17th May 2021
Why I Volunteer for Sherwood Forest

Why I Volunteer for Sherwood Forest
Samuel Bruning, 19, University of Nottingham student

Green spaces are the beating heart of the UK. Great for exercise, enjoying nature, or simply getting out of our home office, this country has a wealth of natural spaces on offer, for everyone. All offer a key mental break, and all are vital to us and our planet’s intertwined futures.

Nottinghamshire is a prime example of this, with many fantastic examples of green, leafy, open spaces throughout Sherwood Forest. Having been home to characters ranging from Robin Hood to the poet Byron, Sherwood Forest’s rich tapestry of history is blended with natural beauty, combining in a wonderful landscape, and experience. 

Yet ravaged by humanity’s effect, the Forest, and it’s features, are endangered. 90% of its heathland has been lost, along with much former woodland. Sherwood is running out of time.  And if we lose Sherwood, we lose more than a forest.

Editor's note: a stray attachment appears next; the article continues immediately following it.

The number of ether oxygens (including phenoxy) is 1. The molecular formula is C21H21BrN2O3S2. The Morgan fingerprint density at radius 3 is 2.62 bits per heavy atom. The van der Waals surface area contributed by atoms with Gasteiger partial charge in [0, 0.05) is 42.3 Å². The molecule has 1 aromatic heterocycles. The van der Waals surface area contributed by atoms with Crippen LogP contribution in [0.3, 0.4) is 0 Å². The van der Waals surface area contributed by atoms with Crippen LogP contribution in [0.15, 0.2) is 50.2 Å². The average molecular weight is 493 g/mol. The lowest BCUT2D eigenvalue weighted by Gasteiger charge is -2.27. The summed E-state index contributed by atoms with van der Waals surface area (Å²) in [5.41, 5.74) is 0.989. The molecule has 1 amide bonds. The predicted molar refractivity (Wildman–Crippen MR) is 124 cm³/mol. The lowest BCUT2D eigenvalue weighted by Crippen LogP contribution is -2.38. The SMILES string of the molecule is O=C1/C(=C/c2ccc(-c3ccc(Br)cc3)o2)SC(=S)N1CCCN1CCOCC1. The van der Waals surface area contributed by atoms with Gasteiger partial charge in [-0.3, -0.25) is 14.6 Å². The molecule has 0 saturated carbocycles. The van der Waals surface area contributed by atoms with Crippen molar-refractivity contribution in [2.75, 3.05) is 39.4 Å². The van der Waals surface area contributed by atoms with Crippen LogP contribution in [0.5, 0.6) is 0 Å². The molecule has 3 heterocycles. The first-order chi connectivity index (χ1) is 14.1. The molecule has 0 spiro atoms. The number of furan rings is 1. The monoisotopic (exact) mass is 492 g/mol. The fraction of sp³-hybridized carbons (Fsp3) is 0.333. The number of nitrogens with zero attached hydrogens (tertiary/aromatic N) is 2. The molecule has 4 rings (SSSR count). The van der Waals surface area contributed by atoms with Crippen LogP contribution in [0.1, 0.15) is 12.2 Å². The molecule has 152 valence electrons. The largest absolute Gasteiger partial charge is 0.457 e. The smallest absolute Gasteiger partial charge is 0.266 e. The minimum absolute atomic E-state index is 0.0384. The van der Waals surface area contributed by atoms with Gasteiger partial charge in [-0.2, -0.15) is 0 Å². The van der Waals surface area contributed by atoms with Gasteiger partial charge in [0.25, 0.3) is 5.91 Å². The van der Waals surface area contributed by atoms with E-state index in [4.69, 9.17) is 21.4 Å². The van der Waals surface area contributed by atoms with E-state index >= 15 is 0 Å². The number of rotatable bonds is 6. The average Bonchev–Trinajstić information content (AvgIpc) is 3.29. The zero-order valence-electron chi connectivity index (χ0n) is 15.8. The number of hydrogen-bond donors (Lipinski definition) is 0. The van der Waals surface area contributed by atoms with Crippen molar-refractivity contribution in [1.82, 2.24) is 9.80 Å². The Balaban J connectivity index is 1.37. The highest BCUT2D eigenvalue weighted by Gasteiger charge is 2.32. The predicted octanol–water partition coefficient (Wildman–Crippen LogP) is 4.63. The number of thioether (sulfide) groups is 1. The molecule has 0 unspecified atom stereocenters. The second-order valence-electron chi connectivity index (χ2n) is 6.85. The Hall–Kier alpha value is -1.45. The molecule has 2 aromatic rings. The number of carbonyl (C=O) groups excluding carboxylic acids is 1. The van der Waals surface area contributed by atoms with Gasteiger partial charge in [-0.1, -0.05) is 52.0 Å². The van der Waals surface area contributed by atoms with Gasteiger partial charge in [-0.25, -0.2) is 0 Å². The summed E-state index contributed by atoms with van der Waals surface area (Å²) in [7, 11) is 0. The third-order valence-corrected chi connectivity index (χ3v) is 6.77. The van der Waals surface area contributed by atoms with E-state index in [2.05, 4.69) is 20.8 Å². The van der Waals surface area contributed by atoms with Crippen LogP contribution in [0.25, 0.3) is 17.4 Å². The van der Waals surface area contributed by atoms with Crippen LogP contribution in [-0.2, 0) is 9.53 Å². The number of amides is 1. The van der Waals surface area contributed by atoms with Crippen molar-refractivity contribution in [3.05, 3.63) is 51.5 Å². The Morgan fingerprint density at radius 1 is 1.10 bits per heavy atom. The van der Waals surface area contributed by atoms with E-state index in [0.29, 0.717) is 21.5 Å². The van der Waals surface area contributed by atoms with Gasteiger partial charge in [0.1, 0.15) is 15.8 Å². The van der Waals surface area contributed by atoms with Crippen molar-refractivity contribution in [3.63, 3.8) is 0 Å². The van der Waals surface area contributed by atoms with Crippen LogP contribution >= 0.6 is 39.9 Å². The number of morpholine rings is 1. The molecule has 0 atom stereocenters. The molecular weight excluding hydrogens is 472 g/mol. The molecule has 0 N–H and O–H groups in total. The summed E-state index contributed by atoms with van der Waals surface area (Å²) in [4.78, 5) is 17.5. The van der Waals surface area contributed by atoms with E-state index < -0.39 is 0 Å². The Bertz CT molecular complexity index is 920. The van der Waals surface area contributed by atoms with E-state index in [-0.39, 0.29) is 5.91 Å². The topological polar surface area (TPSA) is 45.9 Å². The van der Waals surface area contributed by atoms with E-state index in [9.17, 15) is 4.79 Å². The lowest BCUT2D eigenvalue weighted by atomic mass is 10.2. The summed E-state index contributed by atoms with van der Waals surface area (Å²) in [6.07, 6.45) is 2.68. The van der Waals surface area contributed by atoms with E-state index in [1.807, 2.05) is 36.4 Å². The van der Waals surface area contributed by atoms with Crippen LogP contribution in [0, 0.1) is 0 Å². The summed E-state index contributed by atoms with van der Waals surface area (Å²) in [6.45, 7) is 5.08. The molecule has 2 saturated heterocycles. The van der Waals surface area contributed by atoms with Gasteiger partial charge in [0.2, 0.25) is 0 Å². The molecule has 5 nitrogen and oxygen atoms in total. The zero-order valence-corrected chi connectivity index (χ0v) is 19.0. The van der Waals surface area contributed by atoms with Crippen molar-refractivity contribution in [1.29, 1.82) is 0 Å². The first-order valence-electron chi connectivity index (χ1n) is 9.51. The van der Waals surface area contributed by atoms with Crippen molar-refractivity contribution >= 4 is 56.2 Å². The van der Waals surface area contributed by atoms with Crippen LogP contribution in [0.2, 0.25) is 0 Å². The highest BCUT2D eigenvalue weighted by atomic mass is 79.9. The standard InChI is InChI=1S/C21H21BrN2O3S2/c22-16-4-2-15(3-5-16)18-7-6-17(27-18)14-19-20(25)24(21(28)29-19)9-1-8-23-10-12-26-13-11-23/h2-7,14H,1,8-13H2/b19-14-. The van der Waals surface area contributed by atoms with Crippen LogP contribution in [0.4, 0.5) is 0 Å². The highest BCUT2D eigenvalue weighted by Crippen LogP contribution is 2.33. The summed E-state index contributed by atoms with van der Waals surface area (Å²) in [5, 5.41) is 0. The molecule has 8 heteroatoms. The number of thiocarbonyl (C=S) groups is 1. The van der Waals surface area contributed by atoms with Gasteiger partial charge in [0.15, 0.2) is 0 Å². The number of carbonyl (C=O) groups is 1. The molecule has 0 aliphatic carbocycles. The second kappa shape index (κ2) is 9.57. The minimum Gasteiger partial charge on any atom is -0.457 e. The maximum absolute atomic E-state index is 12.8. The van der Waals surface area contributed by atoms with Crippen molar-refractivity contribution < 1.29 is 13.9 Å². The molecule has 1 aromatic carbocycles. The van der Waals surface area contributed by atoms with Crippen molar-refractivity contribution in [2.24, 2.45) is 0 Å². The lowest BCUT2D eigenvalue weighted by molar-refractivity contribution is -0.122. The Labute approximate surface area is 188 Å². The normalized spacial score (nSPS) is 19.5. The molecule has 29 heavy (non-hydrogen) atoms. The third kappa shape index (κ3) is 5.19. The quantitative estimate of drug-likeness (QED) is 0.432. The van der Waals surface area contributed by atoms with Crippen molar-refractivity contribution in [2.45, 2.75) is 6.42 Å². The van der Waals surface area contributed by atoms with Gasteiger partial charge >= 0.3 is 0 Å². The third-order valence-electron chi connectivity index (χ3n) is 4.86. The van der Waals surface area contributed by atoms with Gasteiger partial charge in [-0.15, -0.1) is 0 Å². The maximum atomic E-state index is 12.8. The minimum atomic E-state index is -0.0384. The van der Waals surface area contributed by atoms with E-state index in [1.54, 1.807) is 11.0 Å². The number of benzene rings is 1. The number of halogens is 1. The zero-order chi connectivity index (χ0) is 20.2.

Given the climate crisis, preservation is crucial. But Sherwood’s depreciation is seriously concerning. Not only do we need awareness, we need positive action, and we need it now. 

That’s why I’m volunteering for the Sherwood Forest Trust. Because when we talk about ‘England’s green and pleasant land’, that should be a realistic future, not simply an idealistic song. With all of us glued to our phones and drowned in the business of our work, nature can make us stop and breath. And when communities are being torn apart by modern division, I believe the natural environment, cultural heritage and modern neighbourhoods of Sherwood Forest need our support.

And although the current Pandemic makes working with school children and engaging with tree planting a logistical challenge, we can still support Sherwood Forest in other ways. We can tell of the Forest’s importance, share our fondness for it with others, so that wherever the future takes us, Sherwood is there with us.

We can pump new blood is pumped into Sherwood Forest, giving new life to England’s ‘heart of oak.’

Go on, what are you waiting for?  Get volunteering!

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